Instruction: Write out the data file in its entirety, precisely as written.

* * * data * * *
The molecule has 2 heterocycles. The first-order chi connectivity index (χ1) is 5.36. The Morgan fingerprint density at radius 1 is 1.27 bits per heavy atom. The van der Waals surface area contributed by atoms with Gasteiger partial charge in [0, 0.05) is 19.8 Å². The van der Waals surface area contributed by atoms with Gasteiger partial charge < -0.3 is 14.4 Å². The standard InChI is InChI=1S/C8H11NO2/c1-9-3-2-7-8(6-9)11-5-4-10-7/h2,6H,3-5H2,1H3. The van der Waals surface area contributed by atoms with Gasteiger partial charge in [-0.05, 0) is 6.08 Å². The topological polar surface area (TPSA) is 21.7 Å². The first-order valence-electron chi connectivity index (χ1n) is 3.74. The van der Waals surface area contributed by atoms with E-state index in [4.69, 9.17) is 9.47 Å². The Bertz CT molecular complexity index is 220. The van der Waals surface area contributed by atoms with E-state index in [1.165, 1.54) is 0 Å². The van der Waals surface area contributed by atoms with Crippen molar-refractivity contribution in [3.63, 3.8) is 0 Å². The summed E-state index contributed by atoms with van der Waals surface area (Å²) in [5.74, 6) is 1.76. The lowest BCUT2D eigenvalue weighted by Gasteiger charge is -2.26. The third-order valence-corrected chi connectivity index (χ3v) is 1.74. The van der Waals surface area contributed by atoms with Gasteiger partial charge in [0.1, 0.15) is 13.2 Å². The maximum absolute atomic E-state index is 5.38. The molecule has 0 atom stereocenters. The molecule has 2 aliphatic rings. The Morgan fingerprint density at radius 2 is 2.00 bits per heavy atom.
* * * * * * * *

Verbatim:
The molecule has 2 heterocycles. The first-order chi connectivity index (χ1) is 5.36. The Morgan fingerprint density at radius 1 is 1.27 bits per heavy atom. The van der Waals surface area contributed by atoms with Gasteiger partial charge in [0, 0.05) is 19.8 Å². The van der Waals surface area contributed by atoms with Gasteiger partial charge < -0.3 is 14.4 Å². The standard InChI is InChI=1S/C8H11NO2/c1-9-3-2-7-8(6-9)11-5-4-10-7/h2,6H,3-5H2,1H3. The van der Waals surface area contributed by atoms with Gasteiger partial charge in [-0.05, 0) is 6.08 Å². The topological polar surface area (TPSA) is 21.7 Å². The first-order valence-electron chi connectivity index (χ1n) is 3.74. The van der Waals surface area contributed by atoms with E-state index in [4.69, 9.17) is 9.47 Å². The Bertz CT molecular complexity index is 220. The van der Waals surface area contributed by atoms with E-state index in [1.165, 1.54) is 0 Å². The van der Waals surface area contributed by atoms with Crippen molar-refractivity contribution in [3.63, 3.8) is 0 Å². The summed E-state index contributed by atoms with van der Waals surface area (Å²) in [5.74, 6) is 1.76. The lowest BCUT2D eigenvalue weighted by Gasteiger charge is -2.26. The third-order valence-corrected chi connectivity index (χ3v) is 1.74. The van der Waals surface area contributed by atoms with Gasteiger partial charge in [0.1, 0.15) is 13.2 Å². The maximum absolute atomic E-state index is 5.38. The molecule has 0 atom stereocenters. The molecule has 2 aliphatic rings. The Morgan fingerprint density at radius 2 is 2.00 bits per heavy atom.